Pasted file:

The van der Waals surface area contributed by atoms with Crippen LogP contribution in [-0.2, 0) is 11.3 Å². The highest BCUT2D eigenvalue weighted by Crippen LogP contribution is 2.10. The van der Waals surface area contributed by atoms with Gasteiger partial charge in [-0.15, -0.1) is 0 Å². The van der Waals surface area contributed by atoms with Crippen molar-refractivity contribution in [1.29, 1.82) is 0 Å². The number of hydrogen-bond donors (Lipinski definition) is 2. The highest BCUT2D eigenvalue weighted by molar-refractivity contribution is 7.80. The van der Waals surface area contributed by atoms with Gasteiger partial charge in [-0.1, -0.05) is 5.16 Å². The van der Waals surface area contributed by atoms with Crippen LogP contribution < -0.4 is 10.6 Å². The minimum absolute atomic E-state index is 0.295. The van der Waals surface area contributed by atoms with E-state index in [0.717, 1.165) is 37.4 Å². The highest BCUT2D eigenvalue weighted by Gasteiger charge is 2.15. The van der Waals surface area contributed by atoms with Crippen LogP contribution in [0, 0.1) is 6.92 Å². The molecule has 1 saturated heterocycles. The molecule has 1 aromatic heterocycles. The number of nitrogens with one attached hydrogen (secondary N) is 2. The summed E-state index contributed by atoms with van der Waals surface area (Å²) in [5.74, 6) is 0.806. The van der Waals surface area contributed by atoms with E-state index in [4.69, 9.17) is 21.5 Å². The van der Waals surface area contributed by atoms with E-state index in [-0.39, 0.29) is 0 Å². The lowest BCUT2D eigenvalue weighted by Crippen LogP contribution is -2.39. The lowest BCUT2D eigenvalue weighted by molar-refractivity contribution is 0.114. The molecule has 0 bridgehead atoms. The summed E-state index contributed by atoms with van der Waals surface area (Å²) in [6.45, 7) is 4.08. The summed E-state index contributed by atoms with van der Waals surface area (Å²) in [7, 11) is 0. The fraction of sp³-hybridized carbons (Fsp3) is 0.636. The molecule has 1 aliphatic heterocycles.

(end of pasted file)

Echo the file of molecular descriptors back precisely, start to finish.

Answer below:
The van der Waals surface area contributed by atoms with Crippen LogP contribution in [-0.2, 0) is 11.3 Å². The highest BCUT2D eigenvalue weighted by Crippen LogP contribution is 2.10. The van der Waals surface area contributed by atoms with Gasteiger partial charge in [-0.15, -0.1) is 0 Å². The van der Waals surface area contributed by atoms with Crippen molar-refractivity contribution in [1.29, 1.82) is 0 Å². The number of hydrogen-bond donors (Lipinski definition) is 2. The highest BCUT2D eigenvalue weighted by molar-refractivity contribution is 7.80. The van der Waals surface area contributed by atoms with Gasteiger partial charge in [-0.1, -0.05) is 5.16 Å². The van der Waals surface area contributed by atoms with Crippen LogP contribution < -0.4 is 10.6 Å². The minimum absolute atomic E-state index is 0.295. The van der Waals surface area contributed by atoms with E-state index in [0.717, 1.165) is 37.4 Å². The highest BCUT2D eigenvalue weighted by Gasteiger charge is 2.15. The van der Waals surface area contributed by atoms with Crippen LogP contribution in [0, 0.1) is 6.92 Å². The molecule has 1 saturated heterocycles. The molecule has 1 aromatic heterocycles. The number of nitrogens with one attached hydrogen (secondary N) is 2. The summed E-state index contributed by atoms with van der Waals surface area (Å²) in [5.74, 6) is 0.806. The van der Waals surface area contributed by atoms with E-state index in [4.69, 9.17) is 21.5 Å². The van der Waals surface area contributed by atoms with E-state index in [-0.39, 0.29) is 0 Å². The lowest BCUT2D eigenvalue weighted by Crippen LogP contribution is -2.39. The lowest BCUT2D eigenvalue weighted by molar-refractivity contribution is 0.114. The molecule has 0 bridgehead atoms. The summed E-state index contributed by atoms with van der Waals surface area (Å²) in [6.45, 7) is 4.08. The summed E-state index contributed by atoms with van der Waals surface area (Å²) in [7, 11) is 0. The fraction of sp³-hybridized carbons (Fsp3) is 0.636. The molecule has 1 aliphatic heterocycles.